August 21, 2013
A decade-long stand-off between Vedanta and the villagers of Odisha’s Niyamgiri hills has culminated in an outright rejection of the company’s plans to mine bauxite to feed its Rs 50,000-crore alumina refinery at Lanjigarh. Asked by the Supreme Court to take a call on the proposed mining, all 12 gram sabhas have asserted their community rights over Niyamgiri and said no to the state government’s move to hand over nearly 700 hectare of forest land to VAL (Vedanta Aluminium Ltd) for harvesting bauxite.
In April 2009, the Ministry of Environment and Forests (MoEF) had cleared the miningproject. Amid widespread protests, the Centre constituted a committee under NC Saxena that pointed out a number of irregularities. Subsequently, acting on the fresh recommendation of the Forest Advisory Committee (FAC) that had in 2007 approved the project, then Environment minister Jairam Ramesh ordered temporary withdrawal of clearance in August 2010.
In March 2011, the Odisha government moved the Supreme Court against the MoEF’s order. Once the ministry defended its stand as a safeguard against possible violation of cultural and religious rights of the local tribals, the SC on 18 April this year asked the state to seek the view of affected villagers.
What is at stake
Acting on the state government’s assurance of handing over a bauxite reserve lying within a stone’s throw, Vedanta has already invested Rs 50,000 crore in the project in building the refinery at Lanjigarh. It was considered one of Chief Minister Naveen Patnaik’s early breakthroughs when he apparently convinced Anil Agarwal to invest in the backward districts of Kalahandi and Rayagada. That dream of injecting big money to a limping economy still hangs fire.
On the other hand, the Saxena committee report noted that the forested slopes of theNiyamgiri hills and the many streams that flow through them provide the means of living for a few thousand Dongaria Kondh, considered an endangered tribe. Schedule V of the Indian Constitution which enjoins the government to respect and uphold the land rights of Scheduled Tribes applies to the entire Niyamgiri hills region. In the polytheistic animist worldview of the Kondh, the hilltops and their associated forests are regarded as supreme deities. The highest hill peak, which is under the proposedmining lease area, is the home of their most revered god, Niyam Raja, ‘the giver of law’
What went wrong
Almost everything. The company sought environment (2003) and forest (2004) clearances for its plant separately. The application for the environment clearance made no mention of the forest land required. The environment clearance was issued in 2004 on condition that the company would secure mining clearance before “operationalising” the refinery. The approval letter stated that “the project does not involve diversion of forest land.”
Once its bluff was called, the MoEF issued a stop-work notice in 2005 till clearance was given for the diversion of 58.9 hectare of forestland. The company promptly withdrew its application for forest clearance, saying it didn’t need the forest land. Inexplicably, the MoEF did not look into the rationale of this dubious claim and allowed construction of the refinery.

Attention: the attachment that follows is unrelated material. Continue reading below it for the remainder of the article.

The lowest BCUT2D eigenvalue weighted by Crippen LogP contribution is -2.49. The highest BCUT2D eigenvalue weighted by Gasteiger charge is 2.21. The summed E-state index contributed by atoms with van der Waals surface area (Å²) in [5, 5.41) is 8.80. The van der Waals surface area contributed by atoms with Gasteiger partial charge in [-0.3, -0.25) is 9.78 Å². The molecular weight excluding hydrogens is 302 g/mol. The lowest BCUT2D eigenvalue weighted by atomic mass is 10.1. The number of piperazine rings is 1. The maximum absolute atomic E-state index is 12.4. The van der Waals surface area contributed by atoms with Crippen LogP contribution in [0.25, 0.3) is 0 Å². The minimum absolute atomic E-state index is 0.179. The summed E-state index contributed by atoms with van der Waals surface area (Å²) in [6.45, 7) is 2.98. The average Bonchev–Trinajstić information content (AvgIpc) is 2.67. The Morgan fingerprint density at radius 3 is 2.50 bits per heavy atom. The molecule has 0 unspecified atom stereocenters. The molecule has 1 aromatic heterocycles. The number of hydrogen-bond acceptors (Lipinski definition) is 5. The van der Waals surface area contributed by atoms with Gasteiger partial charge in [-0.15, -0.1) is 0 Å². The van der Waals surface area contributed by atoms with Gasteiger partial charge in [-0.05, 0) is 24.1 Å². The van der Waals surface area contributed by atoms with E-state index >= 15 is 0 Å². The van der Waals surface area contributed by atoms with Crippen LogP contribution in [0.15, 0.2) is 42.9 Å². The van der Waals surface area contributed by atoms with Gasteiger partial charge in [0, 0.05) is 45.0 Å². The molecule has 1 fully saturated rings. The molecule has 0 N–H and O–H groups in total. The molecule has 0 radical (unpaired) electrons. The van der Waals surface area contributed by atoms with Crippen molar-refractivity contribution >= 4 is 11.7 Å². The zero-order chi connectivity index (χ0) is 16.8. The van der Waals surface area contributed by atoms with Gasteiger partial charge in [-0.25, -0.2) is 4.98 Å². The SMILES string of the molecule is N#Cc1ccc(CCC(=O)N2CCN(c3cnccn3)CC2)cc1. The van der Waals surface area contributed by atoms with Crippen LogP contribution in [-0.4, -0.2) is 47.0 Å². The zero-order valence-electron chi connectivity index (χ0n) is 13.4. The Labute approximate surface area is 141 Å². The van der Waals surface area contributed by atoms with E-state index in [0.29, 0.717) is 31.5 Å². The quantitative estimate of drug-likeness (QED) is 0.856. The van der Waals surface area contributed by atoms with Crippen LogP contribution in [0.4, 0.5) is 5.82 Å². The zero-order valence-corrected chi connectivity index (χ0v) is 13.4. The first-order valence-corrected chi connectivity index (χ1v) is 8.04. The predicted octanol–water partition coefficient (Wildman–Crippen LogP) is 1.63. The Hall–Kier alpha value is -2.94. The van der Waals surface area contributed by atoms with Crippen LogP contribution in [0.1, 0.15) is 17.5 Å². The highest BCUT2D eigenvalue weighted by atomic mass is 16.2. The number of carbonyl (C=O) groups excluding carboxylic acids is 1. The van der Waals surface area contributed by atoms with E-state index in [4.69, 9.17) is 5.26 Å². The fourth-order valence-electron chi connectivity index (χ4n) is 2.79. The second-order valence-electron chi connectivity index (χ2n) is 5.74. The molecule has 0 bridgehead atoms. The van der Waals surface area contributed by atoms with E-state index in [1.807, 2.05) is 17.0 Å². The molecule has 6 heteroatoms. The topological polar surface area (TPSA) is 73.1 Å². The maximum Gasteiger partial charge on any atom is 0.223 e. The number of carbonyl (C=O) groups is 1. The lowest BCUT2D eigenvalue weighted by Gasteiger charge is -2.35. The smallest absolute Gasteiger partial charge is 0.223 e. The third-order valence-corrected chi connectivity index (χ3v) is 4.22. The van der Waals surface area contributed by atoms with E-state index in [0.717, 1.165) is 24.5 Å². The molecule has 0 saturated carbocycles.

Following a strong recommendation by the Central Empowered Committee againstmining, the SC in 2006 referred the case to the FAC which asked the Wildlife Institute of India (WII) and Central Mine Planning and Design Institute Limited (CMPDIL) to examine the project’s impact on wildlife, soil and water systems. While CMPDIL gave the project a clean chit in 2007, the WII report expressed a number of concerns over the impact of mining on the wildlife before settling for a Rs 42-crore mitigation plan. Based on these two reports, the FAC approved diversion of forest land for mining.
The MoEF is likely to convey to the SC the unanimous views of the gram sabhas againstmining. The Odisha government and Vedanta are already looking beyond Niyamgiri for bauxite. Last week, BJD MP Pinaki Mishra said that one option was to tap a few unexploited mines with L&T, which has a joint venture with Vedanta. The other option, he said, was to harvest bauxite from Karlapat, 40 km west of Niyamgiri, but the reserve lies within 5 km of a sanctuary. Vedanta already sought clearance from the state government to explore the prospects of mining laterite, a bauxite substitute, in the state. But for now, the company will have to depend on bauxite from faraway Gujarat to keep its Lanjigarh refinery in operation.
Who says what
Linagaraj Azad, Samajwadi Jan Parishad: We expect the unanimity of the 12 gram sabhas will bring us immediate relief from the Supreme Court. But we do not think we can depend on the legal safeguards to stop future attempts to mine our hills. We have to be vigilant and the movement to save Niyamgiri will continue. Now we need to work for the economic and social development of our tribes. Also, we have held a few solidarity meetings with our tribal brothers and sisters of Khandualmali (Karlapat) where the government and the company are now planning to source bauxite from. We are together in this fight.
Pinaki Mishra, BJD MP: The government is very anxious… It is a large investment.Vedanta came and put up a plant in Kalahandi, which is one of the most backward regions, because the Chief Minister personally requested them to do so… It (Niyamgirigram sabha verdict) means very little actually because we will give them (Vedanta) bauxite. We are committed. L&T has a joint venture with Vedanta. L&T is sitting on some very good mines which they have not yet exploited. So that’s already being looked at. Plus OMC has bauxite as well, so we will give Vedanta bauxite from OMC, there’s no problem.
VAL top brass: No comments on the matters between the court and the governments but we hope we will have sufficient supply of bauxite.